Synopsis: The true story of how the Boston Globe uncovered the massive scandal of child molestation and cover-up within the local Catholic Archdiocese, shaking the entire Catholic Church to its core.
Release Date: November 13, 2015 MPAA Rating: PG-13
Genre(s): Biography, Drama
Set in Boston in the early 2000s, Spotlight is named after the four-person team of Boston Globe reporters who uncovered the massive sexual abuse scandal in the Catholic Church. The movie is the true account of their investigation. Led by Walter ‘Robby’ Robinson (Birdman‘s Michael Keaton), the team of Mike Rezendes (Mark Ruffalo from Infinitely Polar Bear), Sacha Pfeiffer (Aloha‘s Rachel McAdams), and Matt Carroll (Brian d’Arcy James from Time Out of Mind) digs into allegations of child molestation in the church, thinking that it’s only a handful of isolated incidents.
With the encouragement of their editor, Marty Baron (Liev Schreiber from “Ray Donovan”), the team discovers that the problem is much bigger than just a few priests with wandering hands; not only is there a huge epidemic of sexual assault, but the church itself has been covering it up for more than thirty years.
Spotlight was directed by Tom McCarthy (The Visitor) from a script written by him and Josh Singer (The Fifth Estate). It’s a surprisingly tense and suspenseful movie, considering it’s mostly made up of dialogue, but then again, reporters and priests are hardly your average action heroes and villains. The film unfolds deliberately like a mystery, with the Spotlight team working every angle to get to the bottom of the disturbing and controversial story. The twists and turns in their research combined with the unexpected obstacles which they encounter make Spotlight one hell of an engaging ride.
There’s a lot of lawyering and reportering that goes on in Spotlight. That’s not a bad thing. The paper pushing and library researching that the team does is basically akin to a film noir gumshoe pounding the pavement to solve a case; that’s the attitude that the Spotlight reporters have towards their story, and that’s why a film full of depositions, interviews, and cross-examinations is so damn engrossing.
Spotlight accomplishes the Herculean task of dealing with a very sensitive and troubling issue without exploiting it for viewership’s sake. Sure, the investigation makes the Catholic Archdiocese of Boston look bad, but the situation at the time was, in fact, very bad, and Spotlight has the same air of impartiality as an actual news program would have, even though it’s a fictionalized account.
One does not get the feeling that dramatic license was taken to add entertainment value to the film – there’s no Argo-like car chase scene at the climax – so the film has a distinct lack of Hollywood gloss. And that’s just how a movie about child molestation in the church should be – completely gloss-less.
Because of its newsroom theme, Spotlight is going to draw comparisons to two other movies, both of which coincidentally star Robert Redford. First, the tireless and painstaking work on the part of the reporters gives Spotlight a feel that is not unlike that of All the President’s Men, the 1976 movie about the Washington Post’s breaking of the Watergate scandal. And, because it is being released just a couple of weeks after Truth, the dramatization of the “60 Minutes” expose of Bush’s National Guard service, Spotlight will undoubtedly get lumped in with that.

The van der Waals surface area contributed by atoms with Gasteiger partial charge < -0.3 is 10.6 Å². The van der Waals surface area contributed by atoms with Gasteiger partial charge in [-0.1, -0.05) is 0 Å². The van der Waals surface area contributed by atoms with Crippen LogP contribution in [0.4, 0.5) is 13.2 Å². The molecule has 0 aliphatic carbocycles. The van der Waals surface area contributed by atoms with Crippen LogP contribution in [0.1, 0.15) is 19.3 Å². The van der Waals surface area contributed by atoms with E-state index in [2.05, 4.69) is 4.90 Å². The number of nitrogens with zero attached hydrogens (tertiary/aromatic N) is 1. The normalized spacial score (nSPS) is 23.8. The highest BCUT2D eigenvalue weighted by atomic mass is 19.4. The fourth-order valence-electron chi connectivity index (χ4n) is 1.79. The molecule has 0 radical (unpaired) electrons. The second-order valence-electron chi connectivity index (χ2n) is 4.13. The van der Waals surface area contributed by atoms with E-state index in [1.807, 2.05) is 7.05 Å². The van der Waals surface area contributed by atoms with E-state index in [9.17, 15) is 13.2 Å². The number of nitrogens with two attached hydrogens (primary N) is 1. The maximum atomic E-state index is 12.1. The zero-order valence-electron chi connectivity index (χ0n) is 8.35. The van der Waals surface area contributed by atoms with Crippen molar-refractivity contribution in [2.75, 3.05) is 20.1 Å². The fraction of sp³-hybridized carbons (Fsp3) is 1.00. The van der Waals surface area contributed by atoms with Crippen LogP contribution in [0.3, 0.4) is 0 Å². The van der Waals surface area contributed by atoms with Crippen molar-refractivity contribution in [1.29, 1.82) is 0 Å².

Spotlight may not exactly be All the President’s Men, but it’s a hell of a lot better than Truth.
The acting in Spotlight is all very good, but with the exception of Liev Schreiber, none of the actors really seem to be stretching it all that far. Rachel McAdams is as close to her comfort zone as she can get without being stuck in a romantic comedy. Michael Keaton and Mark Ruffalo are both at the top of their respective games as well, but they both seem to be just playing extensions of themselves. Schreiber is chameleonic in his role as editor Marty Baron, both physically and mannerism-wise; his skinny wimp demeanor is a far cry from the beefy thug that audiences have come to love and expect from him, but he pulls it off with style and grace.
The cast is rounded out by John Slattery (“Mad Men”), who plays another managing editor at the paper, and by Stanley Tucci (The Hunger Games) and Billy Crudup (Almost Famous), both of whom play lawyers who represented past victims, and they’re all great as well. There’s no weak link to the cast of Spotlight, but Liev Schreiber deserves the most credit for taking a risk and breaking out of his own character mold.
Cast and Crew
- Director(s): Tom McCarthy
- Producer(s): Blye Pagon Faust, Steve Golin, Nicole Rocklin, Michael Sugar
- Screenwriter(s): Tom McCarthy, Josh Singer
- Cast: Mark Ruffalo (Mike Rezendes), Michael Keaton (Walter ‘Robby’ Robinson), Rachel McAdams (Sacha Pfeiffer), Brian d’Arcy James (Matt Carroll), Liev Schreiber (Marty Baron), John Slattery (Ben Bradlee Jr.), Stanley Tucci (Mitchell Garabedian), Billy Crudup (Eric Macleish), Gene Amoroso (Steve Kurkjian), Neal Huff (Phil Saviano), Doug Murray (Peter Canellos), Jamey Sheridan (Jim Sullivan)
- Editor(s): Tom McArdle
- Cinematographer: Masanobu Takayanagi
- Costume Designer: Wendy Chuck
- Casting Director(s): Kerry Barden, John Buchan, Jason Knight
- Music Score: Howard Shore
- Country Of Origin: USA